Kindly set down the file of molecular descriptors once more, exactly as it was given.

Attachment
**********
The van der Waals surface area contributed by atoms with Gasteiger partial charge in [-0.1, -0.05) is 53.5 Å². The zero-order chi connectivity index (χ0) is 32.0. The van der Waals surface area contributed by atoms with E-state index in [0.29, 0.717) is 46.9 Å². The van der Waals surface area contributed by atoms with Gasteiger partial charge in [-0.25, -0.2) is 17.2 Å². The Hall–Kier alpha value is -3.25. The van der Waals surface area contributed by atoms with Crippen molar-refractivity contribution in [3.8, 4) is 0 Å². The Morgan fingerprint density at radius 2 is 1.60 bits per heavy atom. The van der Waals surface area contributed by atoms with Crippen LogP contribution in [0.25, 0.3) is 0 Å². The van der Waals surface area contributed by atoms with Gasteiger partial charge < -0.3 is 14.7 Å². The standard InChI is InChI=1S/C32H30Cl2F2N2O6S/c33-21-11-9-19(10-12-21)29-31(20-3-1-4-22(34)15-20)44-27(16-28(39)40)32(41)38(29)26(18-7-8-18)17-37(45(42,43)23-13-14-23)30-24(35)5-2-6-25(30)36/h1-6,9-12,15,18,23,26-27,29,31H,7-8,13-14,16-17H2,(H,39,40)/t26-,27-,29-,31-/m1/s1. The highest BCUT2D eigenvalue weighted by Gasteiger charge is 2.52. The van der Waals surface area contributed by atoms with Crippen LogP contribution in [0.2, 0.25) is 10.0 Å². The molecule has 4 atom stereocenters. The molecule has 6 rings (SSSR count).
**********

The van der Waals surface area contributed by atoms with Gasteiger partial charge in [-0.1, -0.05) is 53.5 Å². The zero-order chi connectivity index (χ0) is 32.0. The van der Waals surface area contributed by atoms with E-state index in [0.29, 0.717) is 46.9 Å². The van der Waals surface area contributed by atoms with Gasteiger partial charge in [-0.25, -0.2) is 17.2 Å². The Hall–Kier alpha value is -3.25. The van der Waals surface area contributed by atoms with Crippen molar-refractivity contribution in [3.8, 4) is 0 Å². The Morgan fingerprint density at radius 2 is 1.60 bits per heavy atom. The van der Waals surface area contributed by atoms with Crippen LogP contribution in [0.25, 0.3) is 0 Å². The van der Waals surface area contributed by atoms with Gasteiger partial charge < -0.3 is 14.7 Å². The standard InChI is InChI=1S/C32H30Cl2F2N2O6S/c33-21-11-9-19(10-12-21)29-31(20-3-1-4-22(34)15-20)44-27(16-28(39)40)32(41)38(29)26(18-7-8-18)17-37(45(42,43)23-13-14-23)30-24(35)5-2-6-25(30)36/h1-6,9-12,15,18,23,26-27,29,31H,7-8,13-14,16-17H2,(H,39,40)/t26-,27-,29-,31-/m1/s1. The highest BCUT2D eigenvalue weighted by Gasteiger charge is 2.52. The van der Waals surface area contributed by atoms with Crippen LogP contribution in [0.2, 0.25) is 10.0 Å². The molecule has 4 atom stereocenters. The molecule has 6 rings (SSSR count).